Yogic flyers raise hopes of business lift-off
Traders near a former US air base in Suffolk expect a windfall from Mah arishi's college, writes Glenda Cooper
Friday 10 February 1995
Bentwaters' burghers are also looking forward to taking advantage of the University of Natural Law's facilities, including adult education courses in transcendental meditation (TM) and yogic flying.
Russell Geen, mayor of Woodbridge, could not wait for the Maharishi Foundation to open the university. "It's going to be such an asset and it'll get the place used at last. We miss a lot of trade with the Americans gone," he said.
"I can't see any harm in it. At least they're not New Age travellers, which is a big relief."
The chair of the Woodbridge Chamber of Commerce, Sam Campbell-Barr, agreed: "It'll initially help estate agents and builders setting up accommodation and then Woodbridge'll benefit from students and their parents shopping here."
He felt that locals might be helped by the courses. "People who take it up may feel that their lives are made better. "If you have a place where there's single parent families, there's an unruly element, so all this TM might not be a bad idea."
Paul Hudson, chairman of the Rendlesham Residents' Association, agreed: "We feel it will bring confidence back into the area. And what we've heard of the Natural Law Party makes us think they are good neighbours. They don't go imposing their souls on people."
Even the Church of England was welcoming. Canon David Pitcher, of St Mary's Church, said: "We live in a multicultural age. Gone are the days of the crusades. Practices like meditation are found across all traditions of spirituality and the Christian tradition has nothing to fear or criticise ."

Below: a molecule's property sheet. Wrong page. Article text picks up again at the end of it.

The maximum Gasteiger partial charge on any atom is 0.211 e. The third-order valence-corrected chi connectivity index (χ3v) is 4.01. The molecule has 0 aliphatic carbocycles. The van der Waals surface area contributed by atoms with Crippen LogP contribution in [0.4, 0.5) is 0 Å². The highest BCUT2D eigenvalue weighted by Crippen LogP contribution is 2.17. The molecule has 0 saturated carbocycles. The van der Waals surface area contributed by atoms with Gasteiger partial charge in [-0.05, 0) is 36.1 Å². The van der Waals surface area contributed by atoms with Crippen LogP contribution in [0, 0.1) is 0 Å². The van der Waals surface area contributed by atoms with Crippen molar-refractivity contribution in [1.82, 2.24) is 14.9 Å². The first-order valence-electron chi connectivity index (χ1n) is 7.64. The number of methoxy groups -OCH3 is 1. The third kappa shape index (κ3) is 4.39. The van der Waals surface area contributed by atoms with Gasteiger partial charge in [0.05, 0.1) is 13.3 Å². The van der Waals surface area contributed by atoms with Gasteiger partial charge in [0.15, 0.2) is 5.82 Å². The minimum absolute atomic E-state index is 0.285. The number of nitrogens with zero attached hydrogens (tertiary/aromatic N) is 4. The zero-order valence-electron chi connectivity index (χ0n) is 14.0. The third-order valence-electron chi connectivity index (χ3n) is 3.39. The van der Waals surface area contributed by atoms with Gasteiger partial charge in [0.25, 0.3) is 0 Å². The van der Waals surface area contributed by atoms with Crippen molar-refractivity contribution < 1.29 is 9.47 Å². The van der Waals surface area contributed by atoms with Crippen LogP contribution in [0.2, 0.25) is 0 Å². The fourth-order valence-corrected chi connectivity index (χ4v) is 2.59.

But, he thought it unlikely 4,000 people would change the community by getting up early to meditate in the morning: "Knowing the way young people work, they're not going to knuckle down to that."
A dissenting note came from pub owners, unlikely to profit much from meeting the Maharishi Mahesh Yogi's followers who include the former Beatle, George Harrison.
Paul Holyoak, landlord of the Seckford Arms, in Woodbridge, groaned: "They're the ones that bounce around on carpets aren't they? Great. We need them like a bloody hole in the head.
"I think it's ridiculous. They should have sold it to Richard Branson. He'd have expanded the base properly."
Steve Pennington, landlord of the rival King's Head was cautious: "Well, I think it's extremely unlikely it'll turn into another Waco. My main problem is they're bound to be teetotal."
Students at the University of Natural Law will have to attend two sessions of TM a day, the first around 9am.
"From experience, we found that it sharpened the minds of students, prepared them for the day, made them more creative and harmonised the classroom," Dr Geoffrey Clements, the vice-chancellor of the university, said.
"What we're hoping to do is to develop the container of knowledge," he added.
"People choose to go to Bristol or Oxford because of some unique element. We want the same thing to happen here."
Traditional three-year degree programmes will be offered at the university, beginning with science-based subjects like information technology. Fees will be the same as a normal university and Dr Clements hopes that prospective flyers will be able to apply for local education authority grants.
Dr Clements says that the power of so many people meditating and flying together will have a positive effect on health and crime.
"Two thousand people here will produce such coherence that there will be a reduction in crime all over Britain; 7,000 would be enough to produce influence worldwide," he said.
A spokesman for Suffolk Police said that they were not planning to reduce police in the area at the moment, although they would review the situation.
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